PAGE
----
Acknowledging your achievements, even in a small way, increases positive emotions such as self-respect, happiness, and confidence.

1. Start each day by writing down 2-5 things that you are looking forward to that day.
2. Each evening write 2-5 things that you are really proud of yourself for achieving.


Remember that we have an innate ability to edit or delete many things that we achieve each day. We seem to default to 'dumbing' ourselves down or somehow undermining what we achieve.
This can come from those achievements being so regular that they become the 'norm' therefore somehow not as important, or from somehow never feeling quite good enough.

Was today a good day? Did you finish a task that you have been putting off, be kind to someone - especially if they were being difficult, learn something new or complete a small but important step toward achieving a much bigger goal? Did you set aside time for yourself where previously you would have prioritised others?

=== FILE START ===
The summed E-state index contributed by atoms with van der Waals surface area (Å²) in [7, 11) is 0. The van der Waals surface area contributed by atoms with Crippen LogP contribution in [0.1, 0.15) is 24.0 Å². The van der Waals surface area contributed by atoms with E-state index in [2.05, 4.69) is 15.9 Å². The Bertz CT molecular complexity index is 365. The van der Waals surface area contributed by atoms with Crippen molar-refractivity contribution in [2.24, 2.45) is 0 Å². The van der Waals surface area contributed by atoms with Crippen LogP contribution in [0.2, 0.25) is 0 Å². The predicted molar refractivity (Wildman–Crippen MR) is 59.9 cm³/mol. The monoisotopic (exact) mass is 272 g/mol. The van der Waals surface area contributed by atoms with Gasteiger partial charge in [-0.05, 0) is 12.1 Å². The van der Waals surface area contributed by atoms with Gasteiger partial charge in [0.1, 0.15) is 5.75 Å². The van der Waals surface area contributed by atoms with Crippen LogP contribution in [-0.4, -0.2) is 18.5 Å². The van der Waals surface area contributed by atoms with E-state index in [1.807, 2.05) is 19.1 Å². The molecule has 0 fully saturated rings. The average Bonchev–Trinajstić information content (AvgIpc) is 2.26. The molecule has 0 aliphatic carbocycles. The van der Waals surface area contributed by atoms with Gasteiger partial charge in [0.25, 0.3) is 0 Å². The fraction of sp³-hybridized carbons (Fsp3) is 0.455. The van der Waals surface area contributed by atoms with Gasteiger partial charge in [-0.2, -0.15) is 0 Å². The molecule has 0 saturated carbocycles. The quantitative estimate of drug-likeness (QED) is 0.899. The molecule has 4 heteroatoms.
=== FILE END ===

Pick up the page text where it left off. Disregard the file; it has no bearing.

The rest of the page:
More importantly, did you take the time to recognise your achievements, even if you did nothing more than jump up and do a little happy dance?

Or did you simply move on to the next task, project or assignment without giving your success another thought?

3. Keep a journal or happiness jar and reward yourself with meaningful things such as time for you to read a book, coffee and a chat with a friend, treat yourself to some luxury chocolate, wine or flowers or even gold stars for achieving your goals.
4. Create memories around your most important successes and whenever you notice you are self-doubting, refer back to them to remind yourself of how far you have come.
5. Rather than dwelling on what you didn’t achieve, why not recognise the value of all that you did accomplish, and then reward yourself with a few kind words or a little pampering.


And remember, we all have days when even getting dressed is an achievement!

Nikki EmertonComment